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New method for calculating avalanche pressure on obstacles

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14.03.2022  |  Roman Oester  |  News SLF



How much pressure avalanches can exert on obstacles such as houses or cable car pylons has been a perennial question for avalanche researchers. The WSL Institute for Snow and Avalanche Research (SLF) has now developed a new calculation method that considers different flow types and tallies well with measurements. It is likely to prove a useful practical tool for those designing avalanche protection measures in the future.


Ever since avalanche research began, scientists have been investigating the pressure that avalanches exert on obstacles. Until now, calculations have been based on models. While these accurately represent fast, dense flow avalanches, they can underestimate the pressure from slow-flowing wet snow avalanches. However, in practical applications – designing suitable protective measures for buildings, for example – it is important to consider a range of avalanche flow types. SLF researchers therefore set about investigating the processes that occur in the interaction between obstacles and avalanches with different flow types, and have developed a new method for calculating avalanche pressure on obstacles. To do this, they had to consider a range of factors influencing avalanche pressure, such as the avalanche's behaviour during the flow process and the cohesion of the avalanche snow. With the new method it should now be possible to determine pressure values more precisely.


Computer simulations

The physical processes involved in the interaction between avalanches and obstacles were investigated using the discrete element method (DEM). An avalanche is modelled as a granular flow that has very different flow properties depending on its composition and temperature. A slow-moving wet snow avalanche builds up more pressure near the ground than at the surface because the pressure depends on the weight of the snow above. Furthermore, avalanche pressure increases proportionally to the square of the velocity, which is a particularly relevant factor in faster avalanches. The researchers used computer simulations to model collisions between numerous virtual avalanches and obstacles of different shapes. From these simulations they derived pressure calculation methods, which they then compared with measurements from real-life avalanches hitting obstacles.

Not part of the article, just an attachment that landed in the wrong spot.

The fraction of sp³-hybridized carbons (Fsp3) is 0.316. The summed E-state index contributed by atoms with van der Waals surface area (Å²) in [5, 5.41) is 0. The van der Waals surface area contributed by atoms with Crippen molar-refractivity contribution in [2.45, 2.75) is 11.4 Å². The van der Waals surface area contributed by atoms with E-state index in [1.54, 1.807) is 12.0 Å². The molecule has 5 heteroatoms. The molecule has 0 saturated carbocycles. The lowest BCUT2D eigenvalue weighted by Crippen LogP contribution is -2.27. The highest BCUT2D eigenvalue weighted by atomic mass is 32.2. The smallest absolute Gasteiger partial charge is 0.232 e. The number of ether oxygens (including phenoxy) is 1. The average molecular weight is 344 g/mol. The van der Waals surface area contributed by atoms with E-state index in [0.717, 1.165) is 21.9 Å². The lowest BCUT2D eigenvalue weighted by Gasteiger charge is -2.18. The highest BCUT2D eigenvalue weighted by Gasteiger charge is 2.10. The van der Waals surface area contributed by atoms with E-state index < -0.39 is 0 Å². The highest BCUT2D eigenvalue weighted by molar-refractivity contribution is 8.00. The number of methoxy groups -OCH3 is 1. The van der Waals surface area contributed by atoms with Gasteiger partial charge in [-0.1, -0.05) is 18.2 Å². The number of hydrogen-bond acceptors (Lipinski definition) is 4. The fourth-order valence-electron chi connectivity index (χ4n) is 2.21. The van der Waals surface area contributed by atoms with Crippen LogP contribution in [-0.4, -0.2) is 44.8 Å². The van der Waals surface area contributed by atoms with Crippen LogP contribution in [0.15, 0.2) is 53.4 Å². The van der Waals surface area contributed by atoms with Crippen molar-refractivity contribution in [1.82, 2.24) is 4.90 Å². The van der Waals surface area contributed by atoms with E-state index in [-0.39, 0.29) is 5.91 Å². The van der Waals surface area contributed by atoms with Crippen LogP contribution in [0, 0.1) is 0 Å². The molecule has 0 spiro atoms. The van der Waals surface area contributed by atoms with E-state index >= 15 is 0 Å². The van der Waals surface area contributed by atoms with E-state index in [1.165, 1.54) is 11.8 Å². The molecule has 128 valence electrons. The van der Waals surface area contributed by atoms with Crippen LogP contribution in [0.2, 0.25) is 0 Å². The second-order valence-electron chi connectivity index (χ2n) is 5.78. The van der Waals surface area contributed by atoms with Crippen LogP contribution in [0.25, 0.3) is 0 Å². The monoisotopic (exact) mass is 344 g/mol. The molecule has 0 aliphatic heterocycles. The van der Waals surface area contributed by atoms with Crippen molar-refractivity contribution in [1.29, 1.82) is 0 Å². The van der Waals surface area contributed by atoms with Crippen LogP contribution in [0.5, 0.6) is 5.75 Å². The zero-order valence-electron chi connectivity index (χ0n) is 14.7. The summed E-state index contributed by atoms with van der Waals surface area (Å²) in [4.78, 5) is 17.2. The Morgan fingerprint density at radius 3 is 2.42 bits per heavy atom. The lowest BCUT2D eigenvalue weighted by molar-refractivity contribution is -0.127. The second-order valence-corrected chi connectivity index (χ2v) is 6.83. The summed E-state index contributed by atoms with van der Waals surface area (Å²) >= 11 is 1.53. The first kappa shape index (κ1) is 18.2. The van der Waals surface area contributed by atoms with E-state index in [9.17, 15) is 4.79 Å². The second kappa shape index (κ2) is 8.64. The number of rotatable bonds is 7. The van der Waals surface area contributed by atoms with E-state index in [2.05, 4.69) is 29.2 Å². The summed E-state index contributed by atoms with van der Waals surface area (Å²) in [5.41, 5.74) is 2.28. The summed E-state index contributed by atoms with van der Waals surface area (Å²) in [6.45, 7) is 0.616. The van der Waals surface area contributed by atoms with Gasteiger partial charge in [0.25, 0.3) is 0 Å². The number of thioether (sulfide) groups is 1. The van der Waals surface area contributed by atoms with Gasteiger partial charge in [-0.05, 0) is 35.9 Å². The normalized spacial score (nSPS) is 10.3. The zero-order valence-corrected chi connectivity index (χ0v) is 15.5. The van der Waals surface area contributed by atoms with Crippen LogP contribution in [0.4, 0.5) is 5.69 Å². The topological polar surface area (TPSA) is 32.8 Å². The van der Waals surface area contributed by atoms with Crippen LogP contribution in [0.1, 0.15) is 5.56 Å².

Promising results

The researchers were able to draw on a large data set from the SLF's Vallée de la Sionne avalanche test site in Arbaz, canton of Valais. The site's numerous measuring instruments, installed on various structures, have been recording a range of avalanche parameters for over 20 years. For example, equipment including pressure sensors, a high-speed camera and velocity sensors is set up on a 20-metre-high pylon, and there are two differently-shaped wedges providing further data on avalanche pressure. The highest measured impact pressures are around 1,200 kPa (equivalent to 120 t/m2). Comparisons between simulated and real avalanches show that the new calculation method reproduces the measurements well. However, further research is needed before the method can be put to practical use.


Testing suitability for practical application

The objects on the avalanche slope at the test site in Valais are slender. However, to calculate the impact of an avalanche on a wider structure such as a house wall, more experiments with larger obstacles are needed. The previous research has laid the foundations for this. In the future, the new calculation method could also be used to update existing standards and improve the design of protective measures, thereby enhancing avalanche safety. In any case, there is definitely a need among experts for more precise methods of calculating avalanche pressure.